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Britain has bowed to EU demands with a breakthrough offer on Brexit, agreeing to honour in full its financial commitments as identified by Brussels in a move that would remove one of the biggest obstacles to a divorce settlement. The pound rose sharply following the news.
Under the agreement, the UK would assume EU liabilities worth up to €100bn, according to several diplomats familiar with the talks, although net payments discharged over many decades could fall to less than half that amount.
Prime minister Theresa May is expected to present the breakthrough offer next week as part of a package deal if the UK and EU can reach agreement on the other issues of citizen rights and the contentious question of the Irish border. (FT)
In the news
Uber stealing secrets
Uber has been accused of operating a sophisticated unit dedicated to gathering competitive intelligence and “stealing trade secrets”. The fresh allegations on Tuesday led to a delay in the high-profile trial between the ride-hailing group and Alphabet’s self-driving unit, Waymo. The new development in the $1.8bn lawsuit comes at a sensitive time for Uber, which is in the middle of a complex investment deal with a SoftBank-led consortium. (FT)
North Korea missile launch
The Pentagon confirmed on Tuesday that it was “probable” that North Korea had fired a ballistic missile at around 1:30pm Washington time. The launch was first reported by Yonhap news agency. Wall Street trimmed some of its gains in mid-afternoon trading following the launch. (FT)
Jay Powell, Donald Trump’s nominee to chair the Federal Reserve, has signalled an end to ratcheting up regulation on US banks, saying at his confirmation hearing on Tuesday that existing rules were “tough enough” to ensure a stable system. (FT)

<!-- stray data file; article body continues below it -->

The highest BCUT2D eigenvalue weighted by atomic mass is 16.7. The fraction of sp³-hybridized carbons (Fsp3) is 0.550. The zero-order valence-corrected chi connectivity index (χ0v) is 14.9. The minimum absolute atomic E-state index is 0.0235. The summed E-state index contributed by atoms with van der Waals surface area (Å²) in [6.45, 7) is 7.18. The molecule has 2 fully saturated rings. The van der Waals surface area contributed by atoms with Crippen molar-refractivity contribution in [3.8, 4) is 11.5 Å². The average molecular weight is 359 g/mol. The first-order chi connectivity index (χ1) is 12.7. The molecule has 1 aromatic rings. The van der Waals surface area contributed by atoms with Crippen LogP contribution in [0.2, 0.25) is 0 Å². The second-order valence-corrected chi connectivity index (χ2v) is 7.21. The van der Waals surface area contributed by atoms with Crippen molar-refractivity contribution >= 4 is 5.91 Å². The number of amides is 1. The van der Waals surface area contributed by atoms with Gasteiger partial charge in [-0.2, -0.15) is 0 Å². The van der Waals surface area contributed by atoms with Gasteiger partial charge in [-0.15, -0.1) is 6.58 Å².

Rockwell deal abandoned
Emerson Electric has withdrawn its $29bn bid for rival Rockwell Automation, putting an end to an ambitious move that would have dramatically reshaped the US industrial equipment industry. (FT)
A newly created Florida company with no record won more than $30m in US government contracts to provide emergency tarps and plastic sheeting after Hurricane Maria ripped through Puerto Rico. The company never delivered those much-needed supplies, which are still needed months after the destruction. (AP, WaPo)
Ireland’s deputy prime minister has resigned over her links to a long-running political scandal. Her resignation will pause the immediate threat of a snap election, but it raises doubts over the longer-term survival of Leo Varadkar’s government. (FT)
The day ahead
US economy: the US Federal Reserve will release its Beige Book. The report is published eight times a year after each of the 12 Federal Reserve districts gathers anecdotal information on economic conditions.
African Union-EU summit: education and job opportunities will top the agenda when African Union and EU leaders meet in Abidjan, Côte d’Ivoire for their fifth joint summit.
Keep up with the important business, economic and political stories in the coming days with the FT’s Week Ahead.
What we’re reading
Trickle-down is back
Republicans’ plans for a “people’s tax code”, which they say will be a boon for the middle class, are being savaged by many economists and analysts who say the bulk of the benefits will go toward society’s richest. (FT)
Gun violence victim harassment
Victims of US gun violence often now endure a second wave of horror: online harassment by conspiracy theorists. Conspiracy theorists track down shooting survivors and attack them as “fake” or “crisis actors”. (The Guardian)
Analyses that show how tax reform impacts the “average US family” gloss over the massive diversity of Americans’ financial situations. So the NYT modelled how tax reform would affect 25,000 different middle-class families. (NYT)
Please don’t say ‘between you and I’
Using “I” when “me” is correct is a common hypercorrection, a mistaken correction in an attempt to avoid non-standard grammar, according to Collins dictionary. But hypercorrections are easy to steer clear of once you know how. (FT)
Thanks to global offshoring practices like those revealed in the Paradise and Panama Papers, it’s hard to trust basic economic figures. Global trade figures in particular are “a big black hole”. (Quartz)
Tata Group, India’s largest conglomerate, now has its first chairman without family ties. And it is up to new chairman Natarajan Chandrasekaran to oversee Tata as it regains footing after a series of stumbles. (NAR)
Smartphones killing productivity?
Bank of England analysts have suggested that the productivity crisis may be linked to digital distraction. (FT)
Video of the day
A video game to beat Alzheimer’s
Anjana Ahuja discovers how scientists and designers are coming together to combat Alzheimer’s and finds out how the brain stores memories.